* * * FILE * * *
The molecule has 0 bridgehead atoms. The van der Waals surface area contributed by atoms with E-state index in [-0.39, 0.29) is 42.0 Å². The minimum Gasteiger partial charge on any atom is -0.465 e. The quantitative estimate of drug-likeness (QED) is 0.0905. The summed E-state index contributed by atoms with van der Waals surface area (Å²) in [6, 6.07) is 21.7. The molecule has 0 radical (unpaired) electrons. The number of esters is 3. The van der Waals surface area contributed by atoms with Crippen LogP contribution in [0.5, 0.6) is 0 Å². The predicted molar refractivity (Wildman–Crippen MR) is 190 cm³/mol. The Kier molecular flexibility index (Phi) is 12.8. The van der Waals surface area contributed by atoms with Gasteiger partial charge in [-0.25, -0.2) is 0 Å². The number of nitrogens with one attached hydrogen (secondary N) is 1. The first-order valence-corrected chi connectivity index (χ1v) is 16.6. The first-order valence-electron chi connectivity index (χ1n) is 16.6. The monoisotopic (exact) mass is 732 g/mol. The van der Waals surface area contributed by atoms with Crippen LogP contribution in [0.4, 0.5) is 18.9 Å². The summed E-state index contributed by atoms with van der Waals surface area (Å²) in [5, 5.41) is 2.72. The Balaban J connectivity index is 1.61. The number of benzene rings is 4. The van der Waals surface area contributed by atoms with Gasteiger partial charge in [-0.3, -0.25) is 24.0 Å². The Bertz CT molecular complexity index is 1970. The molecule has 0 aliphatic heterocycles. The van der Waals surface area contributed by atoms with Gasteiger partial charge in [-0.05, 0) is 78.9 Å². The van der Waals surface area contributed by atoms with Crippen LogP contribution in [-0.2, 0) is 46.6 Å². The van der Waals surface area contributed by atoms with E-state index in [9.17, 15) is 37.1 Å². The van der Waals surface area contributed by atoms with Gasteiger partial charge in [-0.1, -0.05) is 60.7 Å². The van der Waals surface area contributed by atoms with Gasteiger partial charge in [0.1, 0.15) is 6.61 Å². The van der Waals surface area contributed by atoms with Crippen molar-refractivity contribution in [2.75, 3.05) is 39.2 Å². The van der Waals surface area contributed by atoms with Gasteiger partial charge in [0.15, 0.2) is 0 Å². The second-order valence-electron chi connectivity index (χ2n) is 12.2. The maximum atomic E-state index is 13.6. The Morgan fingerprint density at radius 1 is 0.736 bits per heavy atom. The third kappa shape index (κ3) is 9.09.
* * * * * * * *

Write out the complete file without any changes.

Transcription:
The molecule has 0 bridgehead atoms. The van der Waals surface area contributed by atoms with E-state index in [-0.39, 0.29) is 42.0 Å². The minimum Gasteiger partial charge on any atom is -0.465 e. The quantitative estimate of drug-likeness (QED) is 0.0905. The summed E-state index contributed by atoms with van der Waals surface area (Å²) in [6, 6.07) is 21.7. The molecule has 0 radical (unpaired) electrons. The number of esters is 3. The van der Waals surface area contributed by atoms with Crippen LogP contribution in [0.5, 0.6) is 0 Å². The predicted molar refractivity (Wildman–Crippen MR) is 190 cm³/mol. The Kier molecular flexibility index (Phi) is 12.8. The van der Waals surface area contributed by atoms with Gasteiger partial charge in [-0.25, -0.2) is 0 Å². The number of nitrogens with one attached hydrogen (secondary N) is 1. The first-order valence-corrected chi connectivity index (χ1v) is 16.6. The first-order valence-electron chi connectivity index (χ1n) is 16.6. The monoisotopic (exact) mass is 732 g/mol. The van der Waals surface area contributed by atoms with Crippen LogP contribution in [0.4, 0.5) is 18.9 Å². The summed E-state index contributed by atoms with van der Waals surface area (Å²) in [5, 5.41) is 2.72. The Balaban J connectivity index is 1.61. The number of benzene rings is 4. The van der Waals surface area contributed by atoms with Gasteiger partial charge in [-0.3, -0.25) is 24.0 Å². The Bertz CT molecular complexity index is 1970. The molecule has 0 aliphatic heterocycles. The van der Waals surface area contributed by atoms with Gasteiger partial charge in [-0.05, 0) is 78.9 Å². The van der Waals surface area contributed by atoms with Crippen LogP contribution in [-0.2, 0) is 46.6 Å². The van der Waals surface area contributed by atoms with E-state index in [9.17, 15) is 37.1 Å². The van der Waals surface area contributed by atoms with Gasteiger partial charge in [-0.1, -0.05) is 60.7 Å². The van der Waals surface area contributed by atoms with Gasteiger partial charge in [0.1, 0.15) is 6.61 Å². The van der Waals surface area contributed by atoms with Crippen molar-refractivity contribution in [2.75, 3.05) is 39.2 Å². The van der Waals surface area contributed by atoms with Gasteiger partial charge in [0.15, 0.2) is 0 Å². The second-order valence-electron chi connectivity index (χ2n) is 12.2. The maximum atomic E-state index is 13.6. The Morgan fingerprint density at radius 1 is 0.736 bits per heavy atom. The third kappa shape index (κ3) is 9.09.